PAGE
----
In the latest victory for gig economy workers following Uber’s loss at the Supreme Court last month, the Court of Appeal has dismissed an appeal by the company Addison Lee against an employment tribunal decision which found that drivers were entitled to the minimum wage from the time they logged on as ready to take passengers to the time they logged off. This follows from the UK Supreme Court’s ruling in the Uber BV v Aslam  case which found that Uber drivers would be classed as workers, not independent contractors, thus giving them access to the minimum wage and paid holidays.
The decision in Addison Lee Ltd v Lange and others
Back in 2017, an employment tribunal found that Addison Lee drivers would be treated as workers for the purposes of employment law rights such as access to the minimum wage and holiday pay. Key to this was the tribunal’s application of the concept of mutuality of obligation (the obligation to offer work to them and the obligation to take work when offered to them) to the contractual arrangements. Essentially, the tribunal (ET) found that there was an overarching contract between Addison Lee and its drivers, which imposed rights and obligations on both parties. It was immaterial that drivers did not need to be offered a minimum amount of work and were free to refuse work if they wished. Tribunals must look at the reality of the working relationship and not be steered purely on the basis of what the parties had contracted to. Addison Lee appealed the). In 2018, the EAT held that the ET had correctly concluded that there was a contract in existence during the periods when a driver logged on to the Addison Lee app. But the decision of the employment tribunal was not binding on subsequent cases and, from here on, an almost haphazard, case-by-case approach was taken in worker status disputes. Addison Lee subsequently appealed the findings of the EAT and began the long wait for a ruling by the Court of Appeal.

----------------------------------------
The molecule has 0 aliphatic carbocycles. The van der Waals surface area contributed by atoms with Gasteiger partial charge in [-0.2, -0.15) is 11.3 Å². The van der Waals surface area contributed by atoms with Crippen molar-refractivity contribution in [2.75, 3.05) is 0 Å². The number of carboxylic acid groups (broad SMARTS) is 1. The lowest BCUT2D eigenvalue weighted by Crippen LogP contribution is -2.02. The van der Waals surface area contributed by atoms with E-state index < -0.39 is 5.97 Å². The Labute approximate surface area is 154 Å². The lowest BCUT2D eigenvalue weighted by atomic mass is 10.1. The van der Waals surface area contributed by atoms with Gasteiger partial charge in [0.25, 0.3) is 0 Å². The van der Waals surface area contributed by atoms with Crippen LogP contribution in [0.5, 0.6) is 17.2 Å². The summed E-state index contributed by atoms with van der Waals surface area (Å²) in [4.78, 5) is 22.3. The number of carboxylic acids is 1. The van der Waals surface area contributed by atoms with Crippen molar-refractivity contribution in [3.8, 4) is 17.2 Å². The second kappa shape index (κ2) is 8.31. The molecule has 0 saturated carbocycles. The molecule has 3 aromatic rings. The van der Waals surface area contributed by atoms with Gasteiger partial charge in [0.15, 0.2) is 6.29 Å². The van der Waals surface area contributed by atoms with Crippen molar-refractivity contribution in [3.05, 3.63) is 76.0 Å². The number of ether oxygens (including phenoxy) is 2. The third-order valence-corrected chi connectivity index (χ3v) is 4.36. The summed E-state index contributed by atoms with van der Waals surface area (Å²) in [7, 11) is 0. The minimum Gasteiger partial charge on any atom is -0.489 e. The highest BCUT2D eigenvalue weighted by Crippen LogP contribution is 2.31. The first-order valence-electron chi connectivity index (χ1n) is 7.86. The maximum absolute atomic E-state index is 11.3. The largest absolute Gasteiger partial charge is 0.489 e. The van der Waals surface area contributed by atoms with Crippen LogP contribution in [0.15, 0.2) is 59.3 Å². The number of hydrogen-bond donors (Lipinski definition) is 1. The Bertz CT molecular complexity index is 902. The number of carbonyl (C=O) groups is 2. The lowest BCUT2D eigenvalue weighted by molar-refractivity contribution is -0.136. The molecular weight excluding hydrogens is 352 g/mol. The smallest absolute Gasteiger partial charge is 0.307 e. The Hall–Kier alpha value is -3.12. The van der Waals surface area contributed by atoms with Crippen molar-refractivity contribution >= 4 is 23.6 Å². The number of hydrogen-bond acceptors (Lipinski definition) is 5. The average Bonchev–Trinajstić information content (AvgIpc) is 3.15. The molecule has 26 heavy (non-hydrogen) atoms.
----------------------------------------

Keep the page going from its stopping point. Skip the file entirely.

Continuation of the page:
However, following the Supreme Court’s landmark decision in Uber BV v Aslam , which ruled that Uber drivers would be classed as workers with access to the minimum wage and paid holidays, the Court of Appeal were able to comfortably dismiss the appeal made by Addison Lee. The judgment said: “There is no arguable error in the finding of the ET, upheld by the EAT, that in the present case the claimants were limb (b) workers. Now that the Supreme Court in Uber has emphatically reaffirmed the “Autoclenz principle”, there is no longer a reasonable prospect of success in overturning that finding in the present case and there is no compelling reason why this appeal should proceed further. ”The Autoclenz principle” is that the courts should look at the realities of the working relationship and not just what was formally contracted to: Were there rules for the drivers to follow? Were there consequences for non-compliance? Are there all the hallmarks of an employer-employee relationship? The practical effect of the ruling of the Court of Appeal is that thousands of Addison Lee drivers could now be entitled to an average £10,000 each in compensation for loss of pay (when not meeting the minimum wage) and unpaid holiday accrued during their years of service.
Whilst this was the expected conclusion following the decision in the Uber case, it will serve as another wake-up call to large firms operating in the gig economy. They must alter their business models and no longer deny workers basic employment rights. Having said that, the Lange case began almost four years ago now and Addison Lee have already made significant changes to their working practices.